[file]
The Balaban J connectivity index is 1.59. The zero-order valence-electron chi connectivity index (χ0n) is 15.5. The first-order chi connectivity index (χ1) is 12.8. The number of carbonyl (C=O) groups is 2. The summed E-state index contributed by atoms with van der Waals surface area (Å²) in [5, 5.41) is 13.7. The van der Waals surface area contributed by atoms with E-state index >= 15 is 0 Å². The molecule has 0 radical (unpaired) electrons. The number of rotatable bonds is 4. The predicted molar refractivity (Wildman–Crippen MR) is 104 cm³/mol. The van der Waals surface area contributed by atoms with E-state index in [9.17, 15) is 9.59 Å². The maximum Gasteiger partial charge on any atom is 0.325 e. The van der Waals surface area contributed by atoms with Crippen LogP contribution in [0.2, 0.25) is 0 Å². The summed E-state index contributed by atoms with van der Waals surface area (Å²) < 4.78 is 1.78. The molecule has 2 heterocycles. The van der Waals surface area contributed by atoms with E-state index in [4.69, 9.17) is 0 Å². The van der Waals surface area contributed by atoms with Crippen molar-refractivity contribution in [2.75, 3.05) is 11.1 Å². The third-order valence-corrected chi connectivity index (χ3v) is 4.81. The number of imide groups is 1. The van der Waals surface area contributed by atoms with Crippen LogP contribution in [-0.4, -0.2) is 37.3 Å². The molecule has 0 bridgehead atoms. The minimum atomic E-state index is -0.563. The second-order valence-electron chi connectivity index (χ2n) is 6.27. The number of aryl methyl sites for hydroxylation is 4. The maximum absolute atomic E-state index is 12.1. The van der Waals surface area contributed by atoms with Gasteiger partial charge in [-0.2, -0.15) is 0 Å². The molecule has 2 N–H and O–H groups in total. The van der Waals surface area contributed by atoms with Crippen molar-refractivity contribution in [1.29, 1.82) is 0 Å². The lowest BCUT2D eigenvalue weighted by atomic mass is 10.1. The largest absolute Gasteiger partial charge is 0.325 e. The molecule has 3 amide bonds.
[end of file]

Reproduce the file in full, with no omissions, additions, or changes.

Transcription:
The Balaban J connectivity index is 1.59. The zero-order valence-electron chi connectivity index (χ0n) is 15.5. The first-order chi connectivity index (χ1) is 12.8. The number of carbonyl (C=O) groups is 2. The summed E-state index contributed by atoms with van der Waals surface area (Å²) in [5, 5.41) is 13.7. The van der Waals surface area contributed by atoms with E-state index >= 15 is 0 Å². The molecule has 0 radical (unpaired) electrons. The number of rotatable bonds is 4. The predicted molar refractivity (Wildman–Crippen MR) is 104 cm³/mol. The van der Waals surface area contributed by atoms with E-state index in [9.17, 15) is 9.59 Å². The maximum Gasteiger partial charge on any atom is 0.325 e. The van der Waals surface area contributed by atoms with Crippen LogP contribution in [0.2, 0.25) is 0 Å². The summed E-state index contributed by atoms with van der Waals surface area (Å²) < 4.78 is 1.78. The molecule has 2 heterocycles. The van der Waals surface area contributed by atoms with E-state index in [4.69, 9.17) is 0 Å². The van der Waals surface area contributed by atoms with Crippen molar-refractivity contribution in [2.75, 3.05) is 11.1 Å². The third-order valence-corrected chi connectivity index (χ3v) is 4.81. The number of imide groups is 1. The van der Waals surface area contributed by atoms with Crippen LogP contribution in [-0.4, -0.2) is 37.3 Å². The molecule has 0 bridgehead atoms. The minimum atomic E-state index is -0.563. The second-order valence-electron chi connectivity index (χ2n) is 6.27. The number of aryl methyl sites for hydroxylation is 4. The maximum absolute atomic E-state index is 12.1. The van der Waals surface area contributed by atoms with Gasteiger partial charge in [-0.2, -0.15) is 0 Å². The molecule has 2 N–H and O–H groups in total. The van der Waals surface area contributed by atoms with Crippen molar-refractivity contribution in [1.29, 1.82) is 0 Å². The lowest BCUT2D eigenvalue weighted by atomic mass is 10.1. The largest absolute Gasteiger partial charge is 0.325 e. The molecule has 3 amide bonds.